How to cope without views in GA4 -

How to cope without views in GA4

Views have always been a staple of a good set up in Universal Analytics (UA). For years, marketers and analysts have drilled into us that we need more than one view for the optimal Universal Analytics use. With the creation of 25 views per Property allowed, how could we resist segmenting the life out of everything? Three views per Property at least – Raw view, test view, master/reporting View – has been an industry standard for so long. Anything else might take some getting used to.

There are a few key reasons why views in Universal Analytics were so important. Let’s look at each of them and then explore what the new GA4 solution should be.

Testing filters

Filtering data in Universal Analytics can have many advantages, such as excluding data from your company’s IP address (often referred to as ‘Internal’ traffic). Internal traffic can skew your data, as often marketers, developers and analysts need to use your site to test new code, tags or just browse a lovely new landing page from the customer’s viewpoint. Sending this data to GA will inflate your traffic and conversion numbers, which, when used in reporting, can cause an incorrect view of your website’s performance.

Filtering UA data happens before the data gets into Analytics, so any data that is filtered out is unrecoverable during the timeframe the filter was applied. This makes the Testing View essential to ensure that only the data you want to be excluded is picked up by your filter.

  • What’s the GA4 solution?

GA4 has a built-in feature for setting up and testing filters, removing the need for testing in a separate view. Creating filters in GA4 is now a two-step process, first defining your ‘Internal’ traffic, then switching from ‘Testing’ to ‘Active’ when you’re confident the filter is working as expected.

Filtering in GA4 is limited to IP addresses & Debug Mode traffic, compared to UA’s more extensive filter options, meaning not all filters from UA can currently be replicated in GA4. There is a 10 filter per Property limit in GA4; but considering the only filter options available are exclude Internal or Developer traffic, this is unlikely to be a problem.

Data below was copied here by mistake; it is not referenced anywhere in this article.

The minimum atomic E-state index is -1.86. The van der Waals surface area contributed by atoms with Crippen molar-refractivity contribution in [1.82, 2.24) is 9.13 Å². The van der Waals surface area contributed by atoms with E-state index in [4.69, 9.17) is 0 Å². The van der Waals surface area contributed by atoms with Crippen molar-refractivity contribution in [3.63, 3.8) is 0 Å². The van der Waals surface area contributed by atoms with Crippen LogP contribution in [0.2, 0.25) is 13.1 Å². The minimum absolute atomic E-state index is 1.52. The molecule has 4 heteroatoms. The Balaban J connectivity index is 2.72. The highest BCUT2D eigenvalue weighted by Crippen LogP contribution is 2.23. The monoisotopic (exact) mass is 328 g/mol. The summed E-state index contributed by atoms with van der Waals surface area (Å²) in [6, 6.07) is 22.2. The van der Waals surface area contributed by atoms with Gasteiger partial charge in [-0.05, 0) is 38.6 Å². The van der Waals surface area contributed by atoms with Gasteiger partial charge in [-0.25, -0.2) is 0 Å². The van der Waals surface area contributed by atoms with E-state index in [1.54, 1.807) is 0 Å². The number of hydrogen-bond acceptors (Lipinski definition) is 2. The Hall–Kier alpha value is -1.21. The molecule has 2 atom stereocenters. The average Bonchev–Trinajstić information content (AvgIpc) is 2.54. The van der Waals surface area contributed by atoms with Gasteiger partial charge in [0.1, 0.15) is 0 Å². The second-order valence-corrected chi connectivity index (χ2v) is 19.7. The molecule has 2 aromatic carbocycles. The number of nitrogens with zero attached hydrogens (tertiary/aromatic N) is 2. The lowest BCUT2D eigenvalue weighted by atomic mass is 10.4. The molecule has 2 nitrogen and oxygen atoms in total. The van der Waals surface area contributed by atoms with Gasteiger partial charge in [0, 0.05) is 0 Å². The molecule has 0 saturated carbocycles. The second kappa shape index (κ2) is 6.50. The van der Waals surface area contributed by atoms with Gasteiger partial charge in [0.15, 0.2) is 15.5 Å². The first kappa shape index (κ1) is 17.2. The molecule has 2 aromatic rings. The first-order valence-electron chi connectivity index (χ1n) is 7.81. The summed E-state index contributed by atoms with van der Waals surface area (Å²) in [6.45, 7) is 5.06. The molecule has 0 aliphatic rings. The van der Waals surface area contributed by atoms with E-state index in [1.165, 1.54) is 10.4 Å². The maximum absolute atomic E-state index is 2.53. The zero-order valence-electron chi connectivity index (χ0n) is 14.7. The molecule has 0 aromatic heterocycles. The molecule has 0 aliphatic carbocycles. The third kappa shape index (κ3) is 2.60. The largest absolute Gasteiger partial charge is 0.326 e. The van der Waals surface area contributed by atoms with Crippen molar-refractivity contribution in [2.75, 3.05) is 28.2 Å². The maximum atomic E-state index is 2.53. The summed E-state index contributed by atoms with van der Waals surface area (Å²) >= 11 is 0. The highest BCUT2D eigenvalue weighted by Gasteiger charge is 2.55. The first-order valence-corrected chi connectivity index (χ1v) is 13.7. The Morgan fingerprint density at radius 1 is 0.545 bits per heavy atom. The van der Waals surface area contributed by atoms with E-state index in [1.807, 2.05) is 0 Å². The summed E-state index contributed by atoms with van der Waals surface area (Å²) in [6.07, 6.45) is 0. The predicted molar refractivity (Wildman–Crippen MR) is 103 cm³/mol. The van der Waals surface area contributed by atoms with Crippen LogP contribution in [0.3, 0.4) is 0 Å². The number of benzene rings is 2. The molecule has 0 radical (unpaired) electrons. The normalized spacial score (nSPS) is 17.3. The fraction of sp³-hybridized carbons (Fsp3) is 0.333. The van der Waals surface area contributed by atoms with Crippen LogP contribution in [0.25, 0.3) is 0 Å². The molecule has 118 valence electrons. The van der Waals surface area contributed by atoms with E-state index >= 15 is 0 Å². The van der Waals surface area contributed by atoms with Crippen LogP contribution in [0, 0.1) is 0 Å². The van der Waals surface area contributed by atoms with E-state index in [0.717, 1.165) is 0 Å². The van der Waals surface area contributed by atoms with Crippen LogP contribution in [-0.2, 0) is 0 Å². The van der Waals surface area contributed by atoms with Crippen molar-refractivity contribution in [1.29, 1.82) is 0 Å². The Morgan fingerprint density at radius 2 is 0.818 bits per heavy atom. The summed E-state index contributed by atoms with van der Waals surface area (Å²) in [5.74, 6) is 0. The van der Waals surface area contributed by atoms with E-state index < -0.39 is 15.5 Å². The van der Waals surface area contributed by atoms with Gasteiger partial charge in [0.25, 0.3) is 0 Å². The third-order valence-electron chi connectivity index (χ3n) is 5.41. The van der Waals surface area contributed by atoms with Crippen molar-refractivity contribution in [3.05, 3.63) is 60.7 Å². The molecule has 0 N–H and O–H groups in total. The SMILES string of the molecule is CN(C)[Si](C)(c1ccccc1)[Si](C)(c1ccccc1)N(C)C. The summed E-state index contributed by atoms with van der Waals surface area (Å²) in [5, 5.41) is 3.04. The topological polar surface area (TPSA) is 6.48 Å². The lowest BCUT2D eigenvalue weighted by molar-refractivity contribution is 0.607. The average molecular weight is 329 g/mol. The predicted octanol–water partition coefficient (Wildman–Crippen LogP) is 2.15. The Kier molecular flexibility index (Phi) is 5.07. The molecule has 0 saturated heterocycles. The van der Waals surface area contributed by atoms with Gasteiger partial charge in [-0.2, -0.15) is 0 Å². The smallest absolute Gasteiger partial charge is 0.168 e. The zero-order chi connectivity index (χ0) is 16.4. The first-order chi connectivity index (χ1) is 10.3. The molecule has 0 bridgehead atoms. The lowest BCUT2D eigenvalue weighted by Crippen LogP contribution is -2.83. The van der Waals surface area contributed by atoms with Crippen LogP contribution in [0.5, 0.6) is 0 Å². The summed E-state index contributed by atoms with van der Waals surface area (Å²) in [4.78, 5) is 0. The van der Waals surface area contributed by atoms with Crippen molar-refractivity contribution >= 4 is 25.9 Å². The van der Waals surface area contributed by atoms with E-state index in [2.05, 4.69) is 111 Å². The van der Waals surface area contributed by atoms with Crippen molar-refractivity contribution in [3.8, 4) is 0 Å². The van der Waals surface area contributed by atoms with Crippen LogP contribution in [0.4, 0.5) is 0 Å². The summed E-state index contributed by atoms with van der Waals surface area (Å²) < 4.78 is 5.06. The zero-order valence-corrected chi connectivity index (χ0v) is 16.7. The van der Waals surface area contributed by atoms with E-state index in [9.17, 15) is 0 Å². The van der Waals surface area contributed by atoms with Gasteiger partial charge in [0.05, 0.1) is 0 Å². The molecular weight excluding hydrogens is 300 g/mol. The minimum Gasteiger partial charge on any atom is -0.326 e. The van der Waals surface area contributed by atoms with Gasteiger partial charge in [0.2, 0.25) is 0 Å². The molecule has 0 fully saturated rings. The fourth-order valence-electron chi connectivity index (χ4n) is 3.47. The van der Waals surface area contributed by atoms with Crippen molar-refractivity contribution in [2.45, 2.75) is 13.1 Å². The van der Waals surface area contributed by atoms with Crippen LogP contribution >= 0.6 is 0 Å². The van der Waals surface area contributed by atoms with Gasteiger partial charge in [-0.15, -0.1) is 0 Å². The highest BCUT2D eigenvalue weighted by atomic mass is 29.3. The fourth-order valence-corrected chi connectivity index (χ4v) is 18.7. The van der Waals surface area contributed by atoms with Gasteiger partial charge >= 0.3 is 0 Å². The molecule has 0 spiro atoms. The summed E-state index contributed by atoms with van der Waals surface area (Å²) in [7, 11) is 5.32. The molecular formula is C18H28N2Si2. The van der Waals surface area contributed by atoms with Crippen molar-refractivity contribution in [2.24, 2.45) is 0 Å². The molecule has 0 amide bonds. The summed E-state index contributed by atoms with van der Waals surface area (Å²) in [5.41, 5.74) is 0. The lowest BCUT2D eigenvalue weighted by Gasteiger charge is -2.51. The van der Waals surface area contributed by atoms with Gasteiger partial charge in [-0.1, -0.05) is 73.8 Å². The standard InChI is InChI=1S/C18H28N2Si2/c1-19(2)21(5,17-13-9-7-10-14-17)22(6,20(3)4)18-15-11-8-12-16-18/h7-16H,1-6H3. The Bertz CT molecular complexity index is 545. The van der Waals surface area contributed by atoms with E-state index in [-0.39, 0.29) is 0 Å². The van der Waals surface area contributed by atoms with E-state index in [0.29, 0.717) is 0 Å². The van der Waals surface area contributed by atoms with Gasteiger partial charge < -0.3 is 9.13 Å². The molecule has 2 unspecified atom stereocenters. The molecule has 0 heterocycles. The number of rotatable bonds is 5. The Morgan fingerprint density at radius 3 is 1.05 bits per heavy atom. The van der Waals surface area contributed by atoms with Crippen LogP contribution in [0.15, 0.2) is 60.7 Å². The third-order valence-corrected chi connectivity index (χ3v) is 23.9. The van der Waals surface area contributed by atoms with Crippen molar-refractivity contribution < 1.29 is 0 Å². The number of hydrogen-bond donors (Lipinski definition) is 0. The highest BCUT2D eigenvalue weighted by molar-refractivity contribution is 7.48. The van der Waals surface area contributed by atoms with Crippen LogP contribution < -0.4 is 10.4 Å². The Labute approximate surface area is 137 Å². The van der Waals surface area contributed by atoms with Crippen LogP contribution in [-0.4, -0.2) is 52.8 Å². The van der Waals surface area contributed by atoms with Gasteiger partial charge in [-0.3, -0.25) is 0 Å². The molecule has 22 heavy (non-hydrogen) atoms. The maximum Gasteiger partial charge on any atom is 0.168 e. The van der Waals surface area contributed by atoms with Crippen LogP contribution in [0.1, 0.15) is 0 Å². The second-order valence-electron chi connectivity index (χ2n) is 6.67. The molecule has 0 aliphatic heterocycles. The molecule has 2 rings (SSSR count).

Segmenting data

Segmentation of data was another reason views in UA got so much hype. Lots or marketers advocated creating views for specific sub-sections of data, such as Paid Search only or Country-specific – claiming metrics would be skewed when looking at the Worldwide View, when your main client base is only in the UK.

 

  • What’s the GA4 solution?

Comparisons are essentially Universal Analytics’ Advanced Segments – but better. Comparisons can have up to five conditions, giving you the ability to create broad or very specific subsections of data. Once added, comparisons will be included in all your standard reports (including Real Time) and can be turned into segments for use in Explorations.

The biggest downside to Comparisons is that they can’t be saved, so if you need to use the same Comparisons on a regular basis this is not the solution for you. They are ideal for quickly checking a certain set of your data, but for a more long-term solution creating Segments in Exploration reports, or simply filtering specific Explorations removes the need for any data-specific Views.

User ID view

A User ID view was developed to improve cross-device tracking by only including data in the view when a user-ID is sent alongside the tracking data. Each ID sent to this view was counted as a unique user. This special view includes a set of cross-device reports, not available in standard UA views, giving you the ability to analyse data across multiple devices, to compare how users interact with your site.

Whilst this UA feature is useful, it is limited only to websites with functionality to link a specific user with a persistent, unique ID, such as having a log in section on your site.

  • What’s the GA4 solution?

This one is simple. GA4 can collect data both with and without a user ID in the same Property, removing the need for an additional user ID view. During your GA4 set up process, you will be able to specify in the reporting identity settings how you want to identify users. You are given two options here: identify users by user ID, Google Signals, then device – or just by user ID then device. Google Signals data will be included once you activate Google Signals and there is sufficient traffic in your Property.

You will still need to create & assign your own IDs to users, in the same way as in UA: via a sign-in or similar function. You also need to set the reporting identity to include user ID. However, if you don’t have a sign-in option Google can use data from Google Signals and devices alongside the improved Machine Learning capabilities to join up user activity.

Google confirmed Universal Analytics will stop collecting data from 1st July next year. Previous blogs are available  to help you know more about what to expect with GA4 and approach getting the most of your set up today and in the future:

GA4 – the future of Google Analytics

An overview of GA4, its new interface, metrics, and key comparisons with Universal Analytics

GA4 – time to get growing and going

An update on product linking for Search Console, Google Ads, DV360 and a closer look at the depth offered by increased UTM parameters, channel groupings and data-driven attribution.